A major tournament – contested on the best links I’ve played, and won by the gutsiest golfer I know. There could scarcely have been a better result to this year’s Open Championship.
Amongst the courses on the British Open rota, Royal St George’s is the toughest and biggest one out there. And those are qualifications which could apply perfectly to Darren Clarke, as well.
It’s 30 years since I first played at Sandwich. Looking back across all those rounds, the links has offered pain and elation in almost equal measure.
Suffering through the times when the difficulty of the test simply wore me down. And joy when I found a way to hack a string of pars together somewhere, or when the elements really descended and I finished the course in less disarray than expected.
The more I’ve played at Royal St George’s, the more I’ve realised that no one conquers this course. The key to a good score at Sandwich isn’t so much the great shots that you hit, but rather the bad ones you don’t.
And perhaps there was no single outstanding shot which won this year’s Open. Darren Clarke won through scoring solidly through tough conditions and by avoiding the bad shots which ended his rivals’ chances.
On a windy day, there’s not a shot on the course which appears remotely straightforward.
The first hole might look simple enough, but as a 450-yard par four, it’s not exactly easy. With three deep bunkers just short of the green, and a downhill green beyond, most second shots are destined for the back of the green.
Clarke found himself there on Sunday. Leaving his monster first putt short, somehow he drained a scarily fast second from 15 feet. And in that one moment, the pathway to an Open Championship was laid.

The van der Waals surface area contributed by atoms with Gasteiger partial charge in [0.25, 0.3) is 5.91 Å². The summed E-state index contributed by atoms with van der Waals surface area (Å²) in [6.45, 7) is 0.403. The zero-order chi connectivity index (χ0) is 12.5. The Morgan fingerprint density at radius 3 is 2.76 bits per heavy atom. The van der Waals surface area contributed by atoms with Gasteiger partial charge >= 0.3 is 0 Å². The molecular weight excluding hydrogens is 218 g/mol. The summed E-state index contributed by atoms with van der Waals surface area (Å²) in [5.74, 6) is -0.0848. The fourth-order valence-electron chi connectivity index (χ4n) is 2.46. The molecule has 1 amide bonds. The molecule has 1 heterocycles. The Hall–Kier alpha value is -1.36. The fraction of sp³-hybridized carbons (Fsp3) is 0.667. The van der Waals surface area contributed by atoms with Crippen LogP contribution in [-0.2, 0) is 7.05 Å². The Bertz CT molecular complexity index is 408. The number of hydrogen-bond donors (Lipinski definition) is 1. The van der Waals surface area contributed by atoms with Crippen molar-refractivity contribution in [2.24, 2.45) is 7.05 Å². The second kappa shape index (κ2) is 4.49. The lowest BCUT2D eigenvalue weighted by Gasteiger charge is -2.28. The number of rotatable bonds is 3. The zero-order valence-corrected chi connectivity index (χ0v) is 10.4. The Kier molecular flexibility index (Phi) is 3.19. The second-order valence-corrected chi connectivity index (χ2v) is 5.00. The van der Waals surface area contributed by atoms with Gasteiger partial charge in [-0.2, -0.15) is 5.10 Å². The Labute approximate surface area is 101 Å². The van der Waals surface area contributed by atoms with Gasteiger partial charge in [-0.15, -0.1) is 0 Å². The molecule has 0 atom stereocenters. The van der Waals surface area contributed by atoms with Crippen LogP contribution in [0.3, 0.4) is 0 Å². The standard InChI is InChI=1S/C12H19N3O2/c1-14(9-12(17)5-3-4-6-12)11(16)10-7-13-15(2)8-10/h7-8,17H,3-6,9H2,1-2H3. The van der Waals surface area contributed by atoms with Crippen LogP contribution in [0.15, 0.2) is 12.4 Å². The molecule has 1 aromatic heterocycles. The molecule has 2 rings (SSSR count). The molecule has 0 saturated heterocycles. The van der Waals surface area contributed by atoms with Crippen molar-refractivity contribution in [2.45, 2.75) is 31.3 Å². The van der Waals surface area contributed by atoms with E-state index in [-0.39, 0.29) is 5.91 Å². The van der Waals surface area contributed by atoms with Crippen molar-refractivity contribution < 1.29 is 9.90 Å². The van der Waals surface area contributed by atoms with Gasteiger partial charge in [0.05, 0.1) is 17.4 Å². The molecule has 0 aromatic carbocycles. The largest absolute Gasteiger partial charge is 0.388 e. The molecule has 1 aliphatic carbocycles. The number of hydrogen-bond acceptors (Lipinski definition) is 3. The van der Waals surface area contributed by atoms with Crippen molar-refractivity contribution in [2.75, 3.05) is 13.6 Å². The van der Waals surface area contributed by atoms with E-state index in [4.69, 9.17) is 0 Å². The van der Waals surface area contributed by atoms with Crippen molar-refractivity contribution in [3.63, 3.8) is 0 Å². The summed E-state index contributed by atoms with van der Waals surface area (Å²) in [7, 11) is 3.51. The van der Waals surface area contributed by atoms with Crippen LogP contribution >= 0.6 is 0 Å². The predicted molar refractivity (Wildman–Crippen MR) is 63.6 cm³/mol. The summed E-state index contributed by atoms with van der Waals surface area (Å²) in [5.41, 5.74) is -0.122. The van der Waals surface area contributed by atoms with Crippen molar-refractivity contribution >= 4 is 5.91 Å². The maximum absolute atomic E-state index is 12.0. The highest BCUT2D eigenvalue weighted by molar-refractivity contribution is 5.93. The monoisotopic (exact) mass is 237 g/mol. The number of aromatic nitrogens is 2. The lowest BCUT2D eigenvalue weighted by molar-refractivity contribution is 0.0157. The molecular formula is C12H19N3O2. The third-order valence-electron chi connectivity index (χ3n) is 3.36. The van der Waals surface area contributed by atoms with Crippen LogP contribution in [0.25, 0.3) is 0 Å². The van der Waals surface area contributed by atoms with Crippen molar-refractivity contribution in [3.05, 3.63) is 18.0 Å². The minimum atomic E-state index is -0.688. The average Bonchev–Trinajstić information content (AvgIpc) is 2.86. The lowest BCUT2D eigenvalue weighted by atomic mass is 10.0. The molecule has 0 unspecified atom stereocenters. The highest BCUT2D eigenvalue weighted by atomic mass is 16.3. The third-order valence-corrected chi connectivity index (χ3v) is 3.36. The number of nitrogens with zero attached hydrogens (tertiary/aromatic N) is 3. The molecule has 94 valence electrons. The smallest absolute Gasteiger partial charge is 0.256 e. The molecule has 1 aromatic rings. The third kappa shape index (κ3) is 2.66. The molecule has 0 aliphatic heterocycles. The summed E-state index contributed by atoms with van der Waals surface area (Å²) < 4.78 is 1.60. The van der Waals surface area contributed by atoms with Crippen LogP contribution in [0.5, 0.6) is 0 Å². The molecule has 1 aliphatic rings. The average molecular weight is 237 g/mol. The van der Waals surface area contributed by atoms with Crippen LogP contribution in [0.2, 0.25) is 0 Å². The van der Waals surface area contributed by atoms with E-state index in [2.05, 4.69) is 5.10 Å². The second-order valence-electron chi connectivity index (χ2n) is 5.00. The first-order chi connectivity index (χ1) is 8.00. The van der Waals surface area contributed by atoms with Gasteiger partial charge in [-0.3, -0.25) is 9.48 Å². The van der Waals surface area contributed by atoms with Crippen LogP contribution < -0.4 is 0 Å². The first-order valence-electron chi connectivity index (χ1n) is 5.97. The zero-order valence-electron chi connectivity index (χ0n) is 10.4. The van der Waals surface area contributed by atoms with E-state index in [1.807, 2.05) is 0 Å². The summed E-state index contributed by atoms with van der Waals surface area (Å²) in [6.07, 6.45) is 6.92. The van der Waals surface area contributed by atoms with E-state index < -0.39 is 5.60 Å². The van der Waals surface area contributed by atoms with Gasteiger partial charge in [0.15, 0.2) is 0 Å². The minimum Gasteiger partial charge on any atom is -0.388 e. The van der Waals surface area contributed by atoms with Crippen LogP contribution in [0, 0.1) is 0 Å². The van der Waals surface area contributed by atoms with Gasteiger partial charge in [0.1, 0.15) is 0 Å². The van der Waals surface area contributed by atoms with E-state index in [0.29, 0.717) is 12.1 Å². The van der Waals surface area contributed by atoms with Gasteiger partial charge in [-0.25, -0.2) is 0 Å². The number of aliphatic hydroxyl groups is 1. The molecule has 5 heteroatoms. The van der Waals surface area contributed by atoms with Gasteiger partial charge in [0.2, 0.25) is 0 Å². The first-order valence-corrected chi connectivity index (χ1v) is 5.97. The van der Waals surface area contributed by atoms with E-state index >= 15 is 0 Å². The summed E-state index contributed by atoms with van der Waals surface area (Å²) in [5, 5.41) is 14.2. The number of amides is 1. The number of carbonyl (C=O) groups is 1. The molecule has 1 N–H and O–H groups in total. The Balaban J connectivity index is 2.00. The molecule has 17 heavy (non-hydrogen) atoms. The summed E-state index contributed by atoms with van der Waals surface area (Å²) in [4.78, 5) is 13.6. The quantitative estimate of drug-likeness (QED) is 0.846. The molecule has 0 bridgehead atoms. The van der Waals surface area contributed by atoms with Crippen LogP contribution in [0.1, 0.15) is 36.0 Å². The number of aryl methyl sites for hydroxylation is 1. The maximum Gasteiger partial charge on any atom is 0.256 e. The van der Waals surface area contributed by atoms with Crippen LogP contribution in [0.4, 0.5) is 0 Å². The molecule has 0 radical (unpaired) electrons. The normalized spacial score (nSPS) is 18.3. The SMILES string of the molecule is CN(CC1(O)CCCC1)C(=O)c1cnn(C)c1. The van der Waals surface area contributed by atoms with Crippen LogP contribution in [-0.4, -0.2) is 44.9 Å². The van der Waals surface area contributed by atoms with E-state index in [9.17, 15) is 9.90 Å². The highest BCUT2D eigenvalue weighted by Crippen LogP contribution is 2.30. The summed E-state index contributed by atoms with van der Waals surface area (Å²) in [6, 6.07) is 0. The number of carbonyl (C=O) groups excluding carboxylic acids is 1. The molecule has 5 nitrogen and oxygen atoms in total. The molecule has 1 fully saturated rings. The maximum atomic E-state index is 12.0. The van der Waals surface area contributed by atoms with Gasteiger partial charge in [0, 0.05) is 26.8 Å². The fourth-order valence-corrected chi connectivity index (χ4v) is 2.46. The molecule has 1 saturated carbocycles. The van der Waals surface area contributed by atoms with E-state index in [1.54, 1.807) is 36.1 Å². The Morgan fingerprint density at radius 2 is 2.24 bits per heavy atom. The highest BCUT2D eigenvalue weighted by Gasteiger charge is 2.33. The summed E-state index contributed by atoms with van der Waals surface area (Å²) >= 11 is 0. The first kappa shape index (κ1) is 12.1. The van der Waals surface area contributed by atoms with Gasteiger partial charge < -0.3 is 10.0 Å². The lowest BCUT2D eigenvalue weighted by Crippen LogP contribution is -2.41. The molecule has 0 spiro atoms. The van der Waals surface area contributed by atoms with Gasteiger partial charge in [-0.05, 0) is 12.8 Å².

Level par on the seventh tee, Clarke boomed a long drive over the sandhills, and then found the green with his second and the cup for an eagle. A two shot lead with eleven holes remaining.
That’s where the fireworks ended. Clarke found no more birdies, and bogeyed the final two holes. Yet he still won by three shots. So how was that possible?
If Mickelson, Johnson, or Bjorn had closed out in pars, the result could have been different. When they fell away, Clarke was the last man left standing.
Royal St George’s is famous for the severity of its finish. The 15th and 18th are two of the toughest holes anywhere, while the 16th and 17th are nearly as hard. But in truth, the battle with the course is often over long before then. There are no easy holes after the seventh, and far too many places to ruin a good score.
Darren Clarke won the Open by not missing a sloping three footer on the 11th like Phil Mickelson. By not slashing a long iron out of bounds on the 14th like Dustin Johnson. And by not letting bogeys leak onto his card like Thomas Bjorn.
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192. Ending the streak – America wins the 2008 Ryder Cup
66. A dream from Detroit – 2004 Ryder Cup
99. One over Strath